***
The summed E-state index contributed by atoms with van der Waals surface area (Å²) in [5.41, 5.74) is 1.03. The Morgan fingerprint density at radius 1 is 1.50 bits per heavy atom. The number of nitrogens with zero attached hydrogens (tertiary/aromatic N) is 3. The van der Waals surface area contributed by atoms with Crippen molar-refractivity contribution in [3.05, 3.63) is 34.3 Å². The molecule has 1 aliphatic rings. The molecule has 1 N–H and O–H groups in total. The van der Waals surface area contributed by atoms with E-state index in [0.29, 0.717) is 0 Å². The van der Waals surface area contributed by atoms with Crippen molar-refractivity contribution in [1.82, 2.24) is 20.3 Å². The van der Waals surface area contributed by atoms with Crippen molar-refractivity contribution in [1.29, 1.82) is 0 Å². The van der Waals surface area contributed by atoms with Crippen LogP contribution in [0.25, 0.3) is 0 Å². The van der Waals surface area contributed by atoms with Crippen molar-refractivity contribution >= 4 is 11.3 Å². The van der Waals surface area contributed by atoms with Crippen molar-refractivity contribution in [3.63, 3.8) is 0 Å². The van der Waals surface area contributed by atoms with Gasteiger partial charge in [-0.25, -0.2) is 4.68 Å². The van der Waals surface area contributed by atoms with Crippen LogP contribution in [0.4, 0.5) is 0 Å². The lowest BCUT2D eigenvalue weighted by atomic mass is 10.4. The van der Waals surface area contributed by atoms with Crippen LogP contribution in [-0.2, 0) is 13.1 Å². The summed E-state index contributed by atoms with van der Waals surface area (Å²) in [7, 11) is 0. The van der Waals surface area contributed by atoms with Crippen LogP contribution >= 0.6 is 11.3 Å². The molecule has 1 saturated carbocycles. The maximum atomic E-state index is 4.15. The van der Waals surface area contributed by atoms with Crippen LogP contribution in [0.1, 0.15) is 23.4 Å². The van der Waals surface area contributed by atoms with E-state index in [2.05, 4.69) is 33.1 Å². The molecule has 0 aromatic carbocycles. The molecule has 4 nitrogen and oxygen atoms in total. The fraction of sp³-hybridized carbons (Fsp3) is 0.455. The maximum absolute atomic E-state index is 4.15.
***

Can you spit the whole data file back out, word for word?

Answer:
The summed E-state index contributed by atoms with van der Waals surface area (Å²) in [5.41, 5.74) is 1.03. The Morgan fingerprint density at radius 1 is 1.50 bits per heavy atom. The number of nitrogens with zero attached hydrogens (tertiary/aromatic N) is 3. The van der Waals surface area contributed by atoms with Crippen molar-refractivity contribution in [3.05, 3.63) is 34.3 Å². The molecule has 1 aliphatic rings. The molecule has 1 N–H and O–H groups in total. The van der Waals surface area contributed by atoms with E-state index in [0.29, 0.717) is 0 Å². The van der Waals surface area contributed by atoms with Crippen molar-refractivity contribution in [1.82, 2.24) is 20.3 Å². The van der Waals surface area contributed by atoms with Crippen molar-refractivity contribution in [1.29, 1.82) is 0 Å². The van der Waals surface area contributed by atoms with Crippen LogP contribution in [0.25, 0.3) is 0 Å². The van der Waals surface area contributed by atoms with Crippen molar-refractivity contribution >= 4 is 11.3 Å². The van der Waals surface area contributed by atoms with Crippen molar-refractivity contribution in [3.63, 3.8) is 0 Å². The van der Waals surface area contributed by atoms with Gasteiger partial charge in [-0.25, -0.2) is 4.68 Å². The van der Waals surface area contributed by atoms with Crippen LogP contribution in [0.4, 0.5) is 0 Å². The lowest BCUT2D eigenvalue weighted by atomic mass is 10.4. The van der Waals surface area contributed by atoms with Crippen LogP contribution in [-0.2, 0) is 13.1 Å². The summed E-state index contributed by atoms with van der Waals surface area (Å²) in [7, 11) is 0. The van der Waals surface area contributed by atoms with Crippen LogP contribution >= 0.6 is 11.3 Å². The molecule has 1 saturated carbocycles. The maximum atomic E-state index is 4.15. The van der Waals surface area contributed by atoms with Crippen LogP contribution in [0.1, 0.15) is 23.4 Å². The van der Waals surface area contributed by atoms with E-state index in [2.05, 4.69) is 33.1 Å². The molecule has 0 aromatic carbocycles. The molecule has 4 nitrogen and oxygen atoms in total. The fraction of sp³-hybridized carbons (Fsp3) is 0.455. The maximum absolute atomic E-state index is 4.15.